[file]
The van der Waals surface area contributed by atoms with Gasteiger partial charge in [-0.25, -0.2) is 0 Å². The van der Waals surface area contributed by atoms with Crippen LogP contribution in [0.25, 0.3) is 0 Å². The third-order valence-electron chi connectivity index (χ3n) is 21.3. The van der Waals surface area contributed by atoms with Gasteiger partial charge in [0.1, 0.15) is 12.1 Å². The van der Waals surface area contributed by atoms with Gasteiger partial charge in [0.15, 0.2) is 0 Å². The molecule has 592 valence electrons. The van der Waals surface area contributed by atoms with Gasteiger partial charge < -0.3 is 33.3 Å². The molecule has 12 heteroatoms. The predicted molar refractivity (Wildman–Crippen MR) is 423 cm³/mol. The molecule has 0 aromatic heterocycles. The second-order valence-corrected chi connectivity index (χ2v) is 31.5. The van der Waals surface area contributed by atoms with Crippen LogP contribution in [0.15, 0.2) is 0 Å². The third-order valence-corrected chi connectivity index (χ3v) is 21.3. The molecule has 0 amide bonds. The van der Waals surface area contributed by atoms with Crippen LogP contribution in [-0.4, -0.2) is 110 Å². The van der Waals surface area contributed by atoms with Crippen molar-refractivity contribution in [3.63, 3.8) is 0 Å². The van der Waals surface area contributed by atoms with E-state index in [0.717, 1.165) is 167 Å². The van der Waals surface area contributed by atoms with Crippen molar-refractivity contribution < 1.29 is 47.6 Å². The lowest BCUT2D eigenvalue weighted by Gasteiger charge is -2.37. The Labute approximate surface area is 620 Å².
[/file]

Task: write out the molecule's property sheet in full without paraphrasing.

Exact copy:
The van der Waals surface area contributed by atoms with Gasteiger partial charge in [-0.25, -0.2) is 0 Å². The van der Waals surface area contributed by atoms with Crippen LogP contribution in [0.25, 0.3) is 0 Å². The third-order valence-electron chi connectivity index (χ3n) is 21.3. The van der Waals surface area contributed by atoms with Gasteiger partial charge in [0.1, 0.15) is 12.1 Å². The van der Waals surface area contributed by atoms with Gasteiger partial charge in [0.15, 0.2) is 0 Å². The molecule has 592 valence electrons. The van der Waals surface area contributed by atoms with Gasteiger partial charge < -0.3 is 33.3 Å². The molecule has 12 heteroatoms. The predicted molar refractivity (Wildman–Crippen MR) is 423 cm³/mol. The molecule has 0 aromatic heterocycles. The second-order valence-corrected chi connectivity index (χ2v) is 31.5. The van der Waals surface area contributed by atoms with Crippen LogP contribution in [0.15, 0.2) is 0 Å². The third-order valence-corrected chi connectivity index (χ3v) is 21.3. The molecule has 0 amide bonds. The van der Waals surface area contributed by atoms with Crippen LogP contribution in [-0.4, -0.2) is 110 Å². The van der Waals surface area contributed by atoms with Crippen molar-refractivity contribution in [3.63, 3.8) is 0 Å². The van der Waals surface area contributed by atoms with E-state index in [0.717, 1.165) is 167 Å². The van der Waals surface area contributed by atoms with Crippen molar-refractivity contribution < 1.29 is 47.6 Å². The lowest BCUT2D eigenvalue weighted by Gasteiger charge is -2.37. The Labute approximate surface area is 620 Å².